Back in my ill-spent youth, we'd balance and "blueprint" engines to get more performance and reliability. Blueprinting involved tightening every bolt to exact torque specifications, keeping all clearances to spec, etc. Balancing kept vibrations our of everything that moved. The idea wasn't that any single bolt being a bit too tight or loose or any single spark plug gap being a tad too narrow or wide would have much effect, but an engine that had everything done right would operate better than an engine with a lot of tiny imperfections. We called it tolerance stackup.
As I read these threads, I see references to very small improvements or differences in each individual component, many below the ability to hear. But I wonder if they all add up to something that is within our hearing.
In building a solar system, especially a low-voltage system, it's critical to keep all connections to a minimum because each connection drops voltage. It's critical to use properly sized wire because wire that is too small drops voltage. No single connection is all that critical because the voltage drops are usually very small, but they add up. With solar, we can measure the voltage drop exactly and so there is no debate.
But with audio, I'm not seeing any way people can measure the pleasure factor of music. Yes, I see frequency-response charts, but they don't always correlate to the sound we're looking for. Is there a way to measure warmth, transparency, detail?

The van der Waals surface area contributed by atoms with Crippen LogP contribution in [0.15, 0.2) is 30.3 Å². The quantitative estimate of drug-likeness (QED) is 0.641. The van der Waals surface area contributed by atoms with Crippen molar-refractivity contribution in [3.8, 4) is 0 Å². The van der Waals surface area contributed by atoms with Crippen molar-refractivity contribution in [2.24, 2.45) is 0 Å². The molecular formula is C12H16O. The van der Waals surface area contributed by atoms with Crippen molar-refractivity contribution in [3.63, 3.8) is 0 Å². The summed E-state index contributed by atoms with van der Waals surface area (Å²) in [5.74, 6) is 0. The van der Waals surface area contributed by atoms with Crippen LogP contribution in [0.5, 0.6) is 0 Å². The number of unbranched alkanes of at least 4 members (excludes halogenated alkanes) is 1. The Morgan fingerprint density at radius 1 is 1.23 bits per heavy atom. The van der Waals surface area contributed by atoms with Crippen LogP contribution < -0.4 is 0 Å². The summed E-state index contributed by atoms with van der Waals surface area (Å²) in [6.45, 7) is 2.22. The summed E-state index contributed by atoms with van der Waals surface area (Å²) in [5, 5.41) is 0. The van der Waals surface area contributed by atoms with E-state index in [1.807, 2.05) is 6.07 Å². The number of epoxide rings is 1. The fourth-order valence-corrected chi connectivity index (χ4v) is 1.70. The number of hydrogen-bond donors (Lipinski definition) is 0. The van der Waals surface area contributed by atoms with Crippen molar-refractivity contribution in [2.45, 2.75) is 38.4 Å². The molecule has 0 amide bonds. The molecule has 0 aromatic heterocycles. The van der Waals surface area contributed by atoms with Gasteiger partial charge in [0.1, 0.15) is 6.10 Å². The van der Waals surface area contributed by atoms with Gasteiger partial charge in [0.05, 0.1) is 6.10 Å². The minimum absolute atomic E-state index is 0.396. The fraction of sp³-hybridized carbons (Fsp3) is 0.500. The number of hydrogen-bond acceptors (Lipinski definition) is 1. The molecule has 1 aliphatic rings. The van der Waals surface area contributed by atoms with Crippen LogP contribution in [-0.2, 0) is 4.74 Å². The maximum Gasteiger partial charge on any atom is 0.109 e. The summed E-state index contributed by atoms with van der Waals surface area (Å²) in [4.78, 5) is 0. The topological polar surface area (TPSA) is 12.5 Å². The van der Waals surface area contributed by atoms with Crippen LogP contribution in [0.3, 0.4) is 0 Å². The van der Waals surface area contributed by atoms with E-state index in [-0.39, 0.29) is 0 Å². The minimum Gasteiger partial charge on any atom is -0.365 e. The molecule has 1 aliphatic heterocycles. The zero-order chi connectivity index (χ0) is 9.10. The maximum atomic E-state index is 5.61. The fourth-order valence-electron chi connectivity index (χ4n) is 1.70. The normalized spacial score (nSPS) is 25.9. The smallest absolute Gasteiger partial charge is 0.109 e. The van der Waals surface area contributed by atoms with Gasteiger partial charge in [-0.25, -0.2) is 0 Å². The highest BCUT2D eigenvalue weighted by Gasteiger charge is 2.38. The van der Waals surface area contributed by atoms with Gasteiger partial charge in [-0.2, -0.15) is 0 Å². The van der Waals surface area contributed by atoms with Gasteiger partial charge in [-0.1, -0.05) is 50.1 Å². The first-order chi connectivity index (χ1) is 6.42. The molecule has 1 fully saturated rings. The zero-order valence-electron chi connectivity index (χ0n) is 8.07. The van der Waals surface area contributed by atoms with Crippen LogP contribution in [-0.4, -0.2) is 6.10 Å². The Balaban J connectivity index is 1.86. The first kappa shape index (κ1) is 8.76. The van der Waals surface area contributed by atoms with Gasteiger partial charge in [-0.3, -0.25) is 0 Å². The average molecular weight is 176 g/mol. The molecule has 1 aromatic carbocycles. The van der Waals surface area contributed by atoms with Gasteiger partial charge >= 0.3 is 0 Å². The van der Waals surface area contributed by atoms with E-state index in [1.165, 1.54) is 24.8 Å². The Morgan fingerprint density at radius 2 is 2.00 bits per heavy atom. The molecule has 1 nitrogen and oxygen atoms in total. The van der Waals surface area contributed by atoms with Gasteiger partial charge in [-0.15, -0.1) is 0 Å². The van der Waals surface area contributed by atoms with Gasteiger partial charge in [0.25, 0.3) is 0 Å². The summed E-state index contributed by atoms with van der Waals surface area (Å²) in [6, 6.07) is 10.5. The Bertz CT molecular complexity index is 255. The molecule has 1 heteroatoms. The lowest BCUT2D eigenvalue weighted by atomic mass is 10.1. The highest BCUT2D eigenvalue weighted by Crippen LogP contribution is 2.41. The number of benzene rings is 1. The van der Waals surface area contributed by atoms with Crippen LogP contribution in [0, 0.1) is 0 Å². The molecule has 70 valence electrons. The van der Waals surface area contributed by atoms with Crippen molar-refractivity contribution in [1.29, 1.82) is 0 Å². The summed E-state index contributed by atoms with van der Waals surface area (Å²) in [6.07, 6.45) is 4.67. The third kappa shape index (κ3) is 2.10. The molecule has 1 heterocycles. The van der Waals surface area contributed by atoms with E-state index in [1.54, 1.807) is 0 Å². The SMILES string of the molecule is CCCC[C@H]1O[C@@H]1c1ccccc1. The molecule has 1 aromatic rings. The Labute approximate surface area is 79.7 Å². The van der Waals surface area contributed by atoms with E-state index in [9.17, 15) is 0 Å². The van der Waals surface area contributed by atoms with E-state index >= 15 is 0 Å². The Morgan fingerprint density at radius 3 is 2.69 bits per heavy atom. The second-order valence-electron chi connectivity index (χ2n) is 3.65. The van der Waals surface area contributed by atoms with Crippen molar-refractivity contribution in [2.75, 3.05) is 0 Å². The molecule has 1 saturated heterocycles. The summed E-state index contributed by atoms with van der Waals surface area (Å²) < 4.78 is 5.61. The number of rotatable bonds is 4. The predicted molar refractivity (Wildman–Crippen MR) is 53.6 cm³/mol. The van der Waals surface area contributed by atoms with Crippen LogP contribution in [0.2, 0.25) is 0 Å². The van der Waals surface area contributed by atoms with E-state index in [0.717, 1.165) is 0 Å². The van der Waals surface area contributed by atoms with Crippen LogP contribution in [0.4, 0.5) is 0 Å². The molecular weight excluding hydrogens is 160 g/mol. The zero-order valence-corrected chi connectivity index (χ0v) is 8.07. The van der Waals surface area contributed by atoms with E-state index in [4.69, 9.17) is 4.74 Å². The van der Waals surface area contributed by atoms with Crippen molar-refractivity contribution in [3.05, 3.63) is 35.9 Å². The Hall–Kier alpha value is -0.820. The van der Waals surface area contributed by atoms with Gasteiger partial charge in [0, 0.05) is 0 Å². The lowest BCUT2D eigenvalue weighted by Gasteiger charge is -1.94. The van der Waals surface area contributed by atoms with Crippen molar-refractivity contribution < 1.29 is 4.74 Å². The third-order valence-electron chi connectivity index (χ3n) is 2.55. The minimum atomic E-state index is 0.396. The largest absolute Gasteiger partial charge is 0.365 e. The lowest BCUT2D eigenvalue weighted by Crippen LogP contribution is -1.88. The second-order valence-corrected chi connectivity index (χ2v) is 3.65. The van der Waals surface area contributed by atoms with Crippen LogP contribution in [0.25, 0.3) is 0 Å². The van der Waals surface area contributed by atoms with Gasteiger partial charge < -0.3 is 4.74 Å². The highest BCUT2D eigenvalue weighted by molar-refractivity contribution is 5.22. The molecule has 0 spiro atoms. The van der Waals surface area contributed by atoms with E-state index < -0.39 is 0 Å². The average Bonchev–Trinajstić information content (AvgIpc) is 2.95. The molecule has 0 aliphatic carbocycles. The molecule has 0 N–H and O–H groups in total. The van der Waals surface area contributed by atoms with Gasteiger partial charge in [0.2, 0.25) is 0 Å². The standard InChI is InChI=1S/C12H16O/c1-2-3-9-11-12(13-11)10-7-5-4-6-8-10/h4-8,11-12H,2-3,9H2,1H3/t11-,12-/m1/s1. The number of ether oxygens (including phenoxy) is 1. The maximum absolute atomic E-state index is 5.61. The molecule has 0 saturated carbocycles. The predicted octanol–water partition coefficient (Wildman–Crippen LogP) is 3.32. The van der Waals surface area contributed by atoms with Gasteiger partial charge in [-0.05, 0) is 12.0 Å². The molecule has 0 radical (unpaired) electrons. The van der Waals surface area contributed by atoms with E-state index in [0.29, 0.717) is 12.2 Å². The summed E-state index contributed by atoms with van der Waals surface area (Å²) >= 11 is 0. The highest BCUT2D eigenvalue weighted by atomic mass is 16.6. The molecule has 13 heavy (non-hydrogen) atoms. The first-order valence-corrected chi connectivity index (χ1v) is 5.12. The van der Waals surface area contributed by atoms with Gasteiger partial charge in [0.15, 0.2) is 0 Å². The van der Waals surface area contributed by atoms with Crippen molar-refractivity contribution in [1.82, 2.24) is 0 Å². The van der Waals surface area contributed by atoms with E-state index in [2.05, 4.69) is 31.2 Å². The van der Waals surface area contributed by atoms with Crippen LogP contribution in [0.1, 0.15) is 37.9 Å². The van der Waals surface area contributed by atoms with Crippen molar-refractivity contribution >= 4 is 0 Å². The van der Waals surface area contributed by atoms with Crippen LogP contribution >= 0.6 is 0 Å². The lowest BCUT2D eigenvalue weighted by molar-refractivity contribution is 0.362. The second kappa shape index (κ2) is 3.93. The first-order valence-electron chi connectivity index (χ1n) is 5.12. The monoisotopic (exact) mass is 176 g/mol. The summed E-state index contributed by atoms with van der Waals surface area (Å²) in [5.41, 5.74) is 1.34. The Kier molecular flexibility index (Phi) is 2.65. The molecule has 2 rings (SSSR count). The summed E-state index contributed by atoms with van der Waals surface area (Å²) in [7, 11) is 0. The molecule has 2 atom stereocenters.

I read in Robert Harley's "High-Performance Audio Systems" that THC, while certainly capable of being measured and is certainly a good design goal, is often a misleading piece of evidence in the actual sound being reproduced because certain feedback designs can reduce distortion while degrading the actual sound quality. Some amp manufacturers would design for enhanced specs so their equipment could be more easily marketed, even though it didn't sound as good.
It's interesting to see that people in double-blind tests don't seem to be able to find improvements in individual component improvements, I wonder if they can reliably hear differences when all these improvements are lumped together in a "blueprinted" system.